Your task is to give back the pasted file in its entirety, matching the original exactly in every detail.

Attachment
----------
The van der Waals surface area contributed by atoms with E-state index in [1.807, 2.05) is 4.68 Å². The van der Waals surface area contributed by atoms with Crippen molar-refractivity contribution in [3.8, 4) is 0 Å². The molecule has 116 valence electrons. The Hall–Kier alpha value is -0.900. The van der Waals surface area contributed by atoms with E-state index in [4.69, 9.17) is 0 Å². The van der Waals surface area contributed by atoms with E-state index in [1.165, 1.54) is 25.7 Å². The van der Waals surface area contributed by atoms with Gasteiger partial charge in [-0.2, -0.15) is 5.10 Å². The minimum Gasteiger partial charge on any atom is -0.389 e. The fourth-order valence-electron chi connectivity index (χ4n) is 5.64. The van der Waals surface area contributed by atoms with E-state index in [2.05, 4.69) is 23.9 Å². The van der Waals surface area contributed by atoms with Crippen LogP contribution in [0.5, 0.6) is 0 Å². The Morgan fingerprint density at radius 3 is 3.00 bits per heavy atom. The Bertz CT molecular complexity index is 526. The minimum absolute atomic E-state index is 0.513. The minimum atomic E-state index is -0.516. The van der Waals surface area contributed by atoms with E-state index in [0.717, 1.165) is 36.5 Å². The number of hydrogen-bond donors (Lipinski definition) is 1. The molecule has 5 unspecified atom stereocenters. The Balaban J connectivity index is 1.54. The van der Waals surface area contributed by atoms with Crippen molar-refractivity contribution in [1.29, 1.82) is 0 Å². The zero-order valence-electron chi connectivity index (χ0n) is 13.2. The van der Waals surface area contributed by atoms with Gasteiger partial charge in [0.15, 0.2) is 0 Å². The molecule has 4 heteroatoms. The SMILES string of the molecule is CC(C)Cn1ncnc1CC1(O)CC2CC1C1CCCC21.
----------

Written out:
The van der Waals surface area contributed by atoms with E-state index in [1.807, 2.05) is 4.68 Å². The van der Waals surface area contributed by atoms with Crippen molar-refractivity contribution in [3.8, 4) is 0 Å². The molecule has 116 valence electrons. The Hall–Kier alpha value is -0.900. The van der Waals surface area contributed by atoms with E-state index in [4.69, 9.17) is 0 Å². The van der Waals surface area contributed by atoms with E-state index in [1.165, 1.54) is 25.7 Å². The van der Waals surface area contributed by atoms with Gasteiger partial charge in [-0.2, -0.15) is 5.10 Å². The minimum Gasteiger partial charge on any atom is -0.389 e. The fourth-order valence-electron chi connectivity index (χ4n) is 5.64. The van der Waals surface area contributed by atoms with E-state index in [2.05, 4.69) is 23.9 Å². The van der Waals surface area contributed by atoms with Crippen LogP contribution in [0.5, 0.6) is 0 Å². The Morgan fingerprint density at radius 3 is 3.00 bits per heavy atom. The Bertz CT molecular complexity index is 526. The minimum absolute atomic E-state index is 0.513. The minimum atomic E-state index is -0.516. The van der Waals surface area contributed by atoms with E-state index in [0.717, 1.165) is 36.5 Å². The number of hydrogen-bond donors (Lipinski definition) is 1. The molecule has 5 unspecified atom stereocenters. The Balaban J connectivity index is 1.54. The van der Waals surface area contributed by atoms with Crippen molar-refractivity contribution in [1.29, 1.82) is 0 Å². The zero-order valence-electron chi connectivity index (χ0n) is 13.2. The van der Waals surface area contributed by atoms with Gasteiger partial charge in [0.15, 0.2) is 0 Å². The molecule has 4 heteroatoms. The SMILES string of the molecule is CC(C)Cn1ncnc1CC1(O)CC2CC1C1CCCC21.